The 3 Stages Of Filing Small Business Taxes

For accountants, this is the time of year for reflection. We’re passed all of the filing deadlines and we have about 6-8 weeks until we start to hound our clients about W9 Forms and 1099s. I remind each of my clients about 10x per year about W9 forms and I’m hoping for an easy season. I also do this because it fits neatly into Stage 1 of 3 when it comes to filing small business tax returns.

You see filing correct small business tax returns is a lot more than entering in data from a spreadsheet or accounting software and into advanced tax software. Small business owners and tax accountants both must put in hour after hour of organization just to get the data the way they want before it even goes near the tax software (the first stage). Once the data is nice and neat then we can start entering in the data and filing the return (stage two). Finally, organization plays a big role in stage 3 as tax accountants have to be prepared to back up their determinations when representing clients before the IRS.

To make it nice and neat, the 3 Stages of Filing Small Business Taxes are:

      Stage One: Getting your bookkeeping in order and maintaining it monthly
      Stage Two: Preparing your tax return correctly
      Stage Three: Representing you in front of the IRS in case of an audit

In fairness, each of these 3 stages can and should be broken down into 100 smaller steps. What makes working on each stage easier is if you keep all 3 stages in mind each stage of the way.

For example:

You went to lunch with a potential new client and you picked up the $100 meal tab at the hot new restaurant in town (it was delicious by the way). Do you know how this effects all 3 stages?

Stage One: This expense should obviously go into a Meals and Entertainment Expense (50%) category. I like to put 50% at the end of the expense for my own benefit or for the future tax accountant so there is no confusion (Not all meals go into the 50% category… do you know which don’t?). Make sure you write the name of the person you had lunch with, their company and what you discussed at the meal.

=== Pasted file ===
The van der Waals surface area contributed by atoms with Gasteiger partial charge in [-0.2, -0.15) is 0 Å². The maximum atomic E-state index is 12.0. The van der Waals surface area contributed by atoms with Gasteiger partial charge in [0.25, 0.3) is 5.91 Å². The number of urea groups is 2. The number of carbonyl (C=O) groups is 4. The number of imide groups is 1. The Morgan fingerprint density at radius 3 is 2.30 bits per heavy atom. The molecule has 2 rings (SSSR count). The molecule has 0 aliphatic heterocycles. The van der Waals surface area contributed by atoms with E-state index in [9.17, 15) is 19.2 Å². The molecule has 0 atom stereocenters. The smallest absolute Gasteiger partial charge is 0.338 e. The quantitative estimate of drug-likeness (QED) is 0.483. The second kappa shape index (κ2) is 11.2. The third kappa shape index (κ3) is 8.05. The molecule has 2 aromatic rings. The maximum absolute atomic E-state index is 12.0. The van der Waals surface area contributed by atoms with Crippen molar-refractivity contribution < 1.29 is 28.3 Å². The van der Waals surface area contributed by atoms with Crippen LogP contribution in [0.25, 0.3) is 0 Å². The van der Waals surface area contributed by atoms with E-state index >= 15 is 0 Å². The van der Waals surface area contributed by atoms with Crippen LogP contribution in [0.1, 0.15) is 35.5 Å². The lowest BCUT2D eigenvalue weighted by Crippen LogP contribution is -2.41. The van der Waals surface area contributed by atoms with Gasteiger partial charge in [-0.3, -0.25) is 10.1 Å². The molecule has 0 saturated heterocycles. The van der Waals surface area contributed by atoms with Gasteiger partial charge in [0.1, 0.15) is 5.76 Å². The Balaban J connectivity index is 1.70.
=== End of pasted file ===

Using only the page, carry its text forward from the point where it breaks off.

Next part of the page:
Stage 2: The expense goes into the Meals and Entertainment Expense (50%) on the corresponding Schedule C, 1065 or 1120/1120s. Stage 3: If you get audited you have sufficient documentation to back up the expense. Keep this receipt with your other tax documents for the year.

What are some other ways you can make your life easier come tax time? Here are just a few:

  • Reconcile your bank and credit cards on a monthly basis. Hire a professional bookkeeper to help out and you’ll save prep time from your (much more expensive) tax preparer. Additionally, some tax preparers provide discounted monthly bookkeeping fees if they also prepare the tax return. Do I? Yes!
  • Keep your records organized throughout the year. If you have a lot of receipts, keep them in separate folders organized by month or by statement. Use staples over paper clips as they will help you maintain all of your records without potential slip-ups.
  • Write the date paid, date mailed and check number to any and all invoices. This allows you to keep track of who hasn’t been paid and you’ll know for easy reference if you’ve mailed that pesky vendor who keeps calling about whether you’ve mailed his check or not.

These all seem like pretty simple and easy to do tasks and in fact they are. But so many small business owners just keep their receipts in a shoe box, grocery bag or, worst of all, nowhere (aka everywhere). Use your smartphone and the latest technology to your advantage–take a photo and upload quickly and easily to Google Drive or Dropbox (they’re free!). Organize by month and rename the receipt to the day it was taken (vendor name would be nice too but I’ll take what I can get) and you’re good to go.

And look, if you ever need any help working on any of the organization above, please contact us to set up a free consultation. We can help you organize your office so that you’re spending less time dealing with receipts and more time making money (or having fun, whichever is your goal).